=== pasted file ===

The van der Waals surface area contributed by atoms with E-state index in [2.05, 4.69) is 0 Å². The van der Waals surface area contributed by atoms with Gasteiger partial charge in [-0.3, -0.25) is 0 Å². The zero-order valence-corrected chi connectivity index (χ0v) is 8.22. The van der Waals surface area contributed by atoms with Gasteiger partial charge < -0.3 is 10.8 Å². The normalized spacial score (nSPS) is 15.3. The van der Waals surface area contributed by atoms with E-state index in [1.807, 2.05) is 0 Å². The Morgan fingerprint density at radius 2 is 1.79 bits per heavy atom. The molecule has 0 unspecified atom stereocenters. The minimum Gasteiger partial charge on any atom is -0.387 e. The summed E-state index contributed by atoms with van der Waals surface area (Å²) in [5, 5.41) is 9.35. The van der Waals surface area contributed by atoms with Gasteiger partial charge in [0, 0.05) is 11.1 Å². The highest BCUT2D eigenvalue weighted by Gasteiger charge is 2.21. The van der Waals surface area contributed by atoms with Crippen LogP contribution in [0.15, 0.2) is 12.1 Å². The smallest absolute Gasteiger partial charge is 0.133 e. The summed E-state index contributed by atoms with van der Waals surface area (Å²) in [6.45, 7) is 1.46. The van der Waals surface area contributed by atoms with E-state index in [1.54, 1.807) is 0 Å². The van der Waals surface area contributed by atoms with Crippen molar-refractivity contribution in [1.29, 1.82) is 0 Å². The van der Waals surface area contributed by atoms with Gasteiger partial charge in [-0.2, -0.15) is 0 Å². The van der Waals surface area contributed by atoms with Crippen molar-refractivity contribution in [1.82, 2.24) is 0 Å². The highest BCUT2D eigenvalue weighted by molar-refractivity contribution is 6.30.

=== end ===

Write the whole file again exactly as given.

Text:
The van der Waals surface area contributed by atoms with E-state index in [2.05, 4.69) is 0 Å². The van der Waals surface area contributed by atoms with Gasteiger partial charge in [-0.3, -0.25) is 0 Å². The zero-order valence-corrected chi connectivity index (χ0v) is 8.22. The van der Waals surface area contributed by atoms with Gasteiger partial charge < -0.3 is 10.8 Å². The normalized spacial score (nSPS) is 15.3. The van der Waals surface area contributed by atoms with E-state index in [1.807, 2.05) is 0 Å². The Morgan fingerprint density at radius 2 is 1.79 bits per heavy atom. The molecule has 0 unspecified atom stereocenters. The minimum Gasteiger partial charge on any atom is -0.387 e. The summed E-state index contributed by atoms with van der Waals surface area (Å²) in [5, 5.41) is 9.35. The van der Waals surface area contributed by atoms with Gasteiger partial charge in [0, 0.05) is 11.1 Å². The highest BCUT2D eigenvalue weighted by Gasteiger charge is 2.21. The van der Waals surface area contributed by atoms with Crippen LogP contribution in [0.15, 0.2) is 12.1 Å². The smallest absolute Gasteiger partial charge is 0.133 e. The summed E-state index contributed by atoms with van der Waals surface area (Å²) in [6.45, 7) is 1.46. The van der Waals surface area contributed by atoms with E-state index in [1.54, 1.807) is 0 Å². The van der Waals surface area contributed by atoms with Crippen molar-refractivity contribution in [1.29, 1.82) is 0 Å². The van der Waals surface area contributed by atoms with Gasteiger partial charge in [-0.2, -0.15) is 0 Å². The van der Waals surface area contributed by atoms with Crippen molar-refractivity contribution in [1.82, 2.24) is 0 Å². The highest BCUT2D eigenvalue weighted by molar-refractivity contribution is 6.30.